They are also recommended on any vehicle that has other on-board electronic systems such as engine-management computers, two-way radios, GPS systems, or whenever recommended by the manufacturer.
In fact, using a non-resistor plug or low resistance spiral wound spark plug wire in most applications may actually cause the engine to suffer undesirable side effects such as an erratic idle, high-rpm misfire, engine run-on, power drop off at certain rpm levels, abnormal combustion and probable damage to the ignition and/or ignition coil.
Q: Why are there different heat ranges?
A: It is a common misconception that spark plugs create heat. They don't. A heat range refers to how much heat a spark plug is capable of removing from the combustion chamber.
Selecting a spark plug with the proper heat range will insure that the tip will maintain a temperature high enough to prevent fouling yet be cool enough to prevent pre-ignition. While there are many things that can cause pre-ignition, selecting a spark plug in the proper heat range will ensure that the spark plug itself is not a hot spot source.
Most electronic ignitions used to date sense crank angle by using a Hall Effect pickup which is a magnetic type sensor. This type of sensor is affected by metal mass, motion, heat & distance from pickup. The Hall Effect sensor is less stable than optical sensors causing engine inefficiencies and wear, due to internal vibration caused by unstable firing of the spark plug. An example of this instability would be the movement seen of the TDC timing mark on the flywheel when using a timing light. The use of a magnetic type sensor cab be off as much as ±7 degrees giving an overall deviation of 14 degrees. With an optical sensor you are breaking a light beam and light beams do not deviate! In addition, this system has no timing calculations or cycle delay times effecting spark stability and placement because the system counts rotor slots to maintain an absolute relative crank angle position. This extreme stability allows the engine to accelerate at a much greater speed, reduces engine wear, allowing for smoother operation and transfer of power.
During the intake cycle fuel is delivered via a carburetor or injection system through the intake manifold and into the combustion chamber supplying fuel to the chamber in droplet form. This is especially true at lower rpm ranges. As the fuel is compressed, circular turbulence is created due to existing head designs. The flame front generated by the fist spark leaves the point of ignition to the face of the piston and flows to the outer cylinder walls. As the piston advances in the compression stroke residual unburned vaporous gas, leading the flame front, is circulated over the spark plug. When the piston approaches TDC both static and expanding gas pressures increase and a fuel roll stall occurs. By precisely discharging a second and third spark, fuel trapped in the upper portions of the head and expelled during the exhaust cycle as emissions is consumed. In a single spark ignition system this fuel would have remained unburned. With the use of precision control and the advancement of new coil designs we have achieved the ability to produce high energy secondary and tertiary sparks that are required to ignite fuel that is under higher compression after the first spark. We believe that by consistent and precise placement of the primary, secondary, and tertiary sparks exhaust emissions can be reduced.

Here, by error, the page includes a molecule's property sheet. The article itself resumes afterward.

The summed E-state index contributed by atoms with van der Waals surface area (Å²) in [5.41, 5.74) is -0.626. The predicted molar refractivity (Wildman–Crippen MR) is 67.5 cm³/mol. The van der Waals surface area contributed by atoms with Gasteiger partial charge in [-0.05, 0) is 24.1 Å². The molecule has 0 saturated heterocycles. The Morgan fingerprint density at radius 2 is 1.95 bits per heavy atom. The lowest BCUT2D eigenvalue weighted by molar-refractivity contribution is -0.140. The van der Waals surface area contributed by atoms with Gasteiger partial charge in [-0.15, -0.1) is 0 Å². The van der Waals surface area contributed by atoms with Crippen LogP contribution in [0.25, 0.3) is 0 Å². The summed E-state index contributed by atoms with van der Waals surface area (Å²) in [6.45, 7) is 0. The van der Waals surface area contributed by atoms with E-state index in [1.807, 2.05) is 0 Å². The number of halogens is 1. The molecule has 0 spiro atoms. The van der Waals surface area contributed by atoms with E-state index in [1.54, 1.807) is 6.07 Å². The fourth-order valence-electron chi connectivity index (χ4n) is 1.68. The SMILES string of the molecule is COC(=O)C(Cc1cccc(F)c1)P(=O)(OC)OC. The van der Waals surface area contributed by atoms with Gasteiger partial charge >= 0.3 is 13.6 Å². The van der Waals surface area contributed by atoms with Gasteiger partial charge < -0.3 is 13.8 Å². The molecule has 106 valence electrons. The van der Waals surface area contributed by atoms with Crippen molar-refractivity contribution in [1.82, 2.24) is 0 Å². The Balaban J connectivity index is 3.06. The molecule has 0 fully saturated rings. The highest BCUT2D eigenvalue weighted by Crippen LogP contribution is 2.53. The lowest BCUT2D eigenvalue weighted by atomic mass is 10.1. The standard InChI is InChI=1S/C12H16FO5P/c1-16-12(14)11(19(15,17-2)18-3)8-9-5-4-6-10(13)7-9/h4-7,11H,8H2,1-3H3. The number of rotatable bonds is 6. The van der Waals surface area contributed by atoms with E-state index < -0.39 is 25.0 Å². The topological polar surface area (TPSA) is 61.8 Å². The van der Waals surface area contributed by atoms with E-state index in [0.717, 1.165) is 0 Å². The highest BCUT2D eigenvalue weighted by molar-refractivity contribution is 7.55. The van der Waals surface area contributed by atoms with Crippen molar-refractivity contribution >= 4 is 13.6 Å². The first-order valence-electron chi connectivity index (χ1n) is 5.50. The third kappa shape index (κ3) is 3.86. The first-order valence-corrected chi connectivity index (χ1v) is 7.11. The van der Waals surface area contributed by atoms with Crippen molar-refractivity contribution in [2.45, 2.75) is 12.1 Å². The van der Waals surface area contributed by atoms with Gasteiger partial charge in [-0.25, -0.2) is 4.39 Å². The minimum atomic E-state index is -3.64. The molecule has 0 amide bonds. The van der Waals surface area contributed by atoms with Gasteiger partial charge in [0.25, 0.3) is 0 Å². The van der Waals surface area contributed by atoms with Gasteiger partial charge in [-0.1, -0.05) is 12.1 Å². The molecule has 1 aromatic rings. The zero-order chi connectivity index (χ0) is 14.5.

- (Maybe you knew
this, maybe not).
Your Spark Plugs For Free Horsepower.
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product or work for his or her use.
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Cycle X Global Headquarters
6246 US Hwy 51 South
Hazelhurst, WI 54531